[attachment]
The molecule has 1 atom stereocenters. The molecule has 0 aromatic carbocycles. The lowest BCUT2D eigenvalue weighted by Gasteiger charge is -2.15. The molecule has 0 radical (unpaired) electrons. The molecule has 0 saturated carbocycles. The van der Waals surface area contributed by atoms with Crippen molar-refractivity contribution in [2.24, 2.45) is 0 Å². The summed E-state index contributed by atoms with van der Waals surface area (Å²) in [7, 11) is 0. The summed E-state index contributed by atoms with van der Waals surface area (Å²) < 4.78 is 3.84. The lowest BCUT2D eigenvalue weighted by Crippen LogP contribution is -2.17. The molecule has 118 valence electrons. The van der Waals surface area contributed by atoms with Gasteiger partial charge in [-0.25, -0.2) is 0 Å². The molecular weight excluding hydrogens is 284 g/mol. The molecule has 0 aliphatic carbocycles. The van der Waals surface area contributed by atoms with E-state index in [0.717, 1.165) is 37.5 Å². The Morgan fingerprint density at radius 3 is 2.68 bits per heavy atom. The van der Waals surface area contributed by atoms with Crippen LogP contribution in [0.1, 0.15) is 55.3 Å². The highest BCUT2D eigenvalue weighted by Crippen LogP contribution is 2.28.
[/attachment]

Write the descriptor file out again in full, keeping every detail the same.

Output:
The molecule has 1 atom stereocenters. The molecule has 0 aromatic carbocycles. The lowest BCUT2D eigenvalue weighted by Gasteiger charge is -2.15. The molecule has 0 radical (unpaired) electrons. The molecule has 0 saturated carbocycles. The van der Waals surface area contributed by atoms with Crippen molar-refractivity contribution in [2.24, 2.45) is 0 Å². The summed E-state index contributed by atoms with van der Waals surface area (Å²) in [7, 11) is 0. The summed E-state index contributed by atoms with van der Waals surface area (Å²) < 4.78 is 3.84. The lowest BCUT2D eigenvalue weighted by Crippen LogP contribution is -2.17. The molecule has 118 valence electrons. The van der Waals surface area contributed by atoms with Gasteiger partial charge in [-0.25, -0.2) is 0 Å². The molecular weight excluding hydrogens is 284 g/mol. The molecule has 0 aliphatic carbocycles. The van der Waals surface area contributed by atoms with E-state index in [0.717, 1.165) is 37.5 Å². The Morgan fingerprint density at radius 3 is 2.68 bits per heavy atom. The van der Waals surface area contributed by atoms with Crippen LogP contribution in [0.1, 0.15) is 55.3 Å². The highest BCUT2D eigenvalue weighted by Crippen LogP contribution is 2.28.